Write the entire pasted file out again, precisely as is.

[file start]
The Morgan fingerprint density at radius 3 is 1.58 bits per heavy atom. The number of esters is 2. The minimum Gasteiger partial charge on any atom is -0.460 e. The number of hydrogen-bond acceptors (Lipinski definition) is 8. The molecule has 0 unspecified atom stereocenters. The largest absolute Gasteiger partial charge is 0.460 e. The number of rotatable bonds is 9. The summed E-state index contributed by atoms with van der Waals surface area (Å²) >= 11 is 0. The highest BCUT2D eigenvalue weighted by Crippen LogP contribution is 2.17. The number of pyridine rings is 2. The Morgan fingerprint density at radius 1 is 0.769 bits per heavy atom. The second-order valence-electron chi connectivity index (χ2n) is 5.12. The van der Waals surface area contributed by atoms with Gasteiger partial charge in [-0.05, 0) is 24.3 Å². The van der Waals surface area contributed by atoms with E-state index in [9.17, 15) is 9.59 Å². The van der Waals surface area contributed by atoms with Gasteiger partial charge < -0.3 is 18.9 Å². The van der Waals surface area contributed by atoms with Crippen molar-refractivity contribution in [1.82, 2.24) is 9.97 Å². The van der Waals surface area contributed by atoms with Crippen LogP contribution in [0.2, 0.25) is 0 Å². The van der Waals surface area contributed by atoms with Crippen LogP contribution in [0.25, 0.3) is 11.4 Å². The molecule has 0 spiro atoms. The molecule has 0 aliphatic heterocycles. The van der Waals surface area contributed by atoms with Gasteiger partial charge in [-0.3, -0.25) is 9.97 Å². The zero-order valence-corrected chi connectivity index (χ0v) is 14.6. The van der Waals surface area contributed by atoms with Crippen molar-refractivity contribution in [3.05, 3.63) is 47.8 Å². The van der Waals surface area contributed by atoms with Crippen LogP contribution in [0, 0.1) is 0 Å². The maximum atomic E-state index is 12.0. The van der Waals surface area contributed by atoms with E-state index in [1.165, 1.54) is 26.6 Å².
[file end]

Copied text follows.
The Morgan fingerprint density at radius 3 is 1.58 bits per heavy atom. The number of esters is 2. The minimum Gasteiger partial charge on any atom is -0.460 e. The number of hydrogen-bond acceptors (Lipinski definition) is 8. The molecule has 0 unspecified atom stereocenters. The largest absolute Gasteiger partial charge is 0.460 e. The number of rotatable bonds is 9. The summed E-state index contributed by atoms with van der Waals surface area (Å²) >= 11 is 0. The highest BCUT2D eigenvalue weighted by Crippen LogP contribution is 2.17. The number of pyridine rings is 2. The Morgan fingerprint density at radius 1 is 0.769 bits per heavy atom. The second-order valence-electron chi connectivity index (χ2n) is 5.12. The van der Waals surface area contributed by atoms with Gasteiger partial charge in [-0.05, 0) is 24.3 Å². The van der Waals surface area contributed by atoms with E-state index in [9.17, 15) is 9.59 Å². The van der Waals surface area contributed by atoms with Gasteiger partial charge < -0.3 is 18.9 Å². The van der Waals surface area contributed by atoms with Crippen molar-refractivity contribution in [1.82, 2.24) is 9.97 Å². The van der Waals surface area contributed by atoms with Crippen LogP contribution in [0.2, 0.25) is 0 Å². The van der Waals surface area contributed by atoms with Crippen LogP contribution in [0.25, 0.3) is 11.4 Å². The molecule has 0 spiro atoms. The molecule has 0 aliphatic heterocycles. The van der Waals surface area contributed by atoms with Gasteiger partial charge in [-0.3, -0.25) is 9.97 Å². The zero-order valence-corrected chi connectivity index (χ0v) is 14.6. The van der Waals surface area contributed by atoms with Crippen molar-refractivity contribution in [3.05, 3.63) is 47.8 Å². The van der Waals surface area contributed by atoms with Crippen LogP contribution in [0, 0.1) is 0 Å². The maximum atomic E-state index is 12.0. The van der Waals surface area contributed by atoms with E-state index in [1.165, 1.54) is 26.6 Å².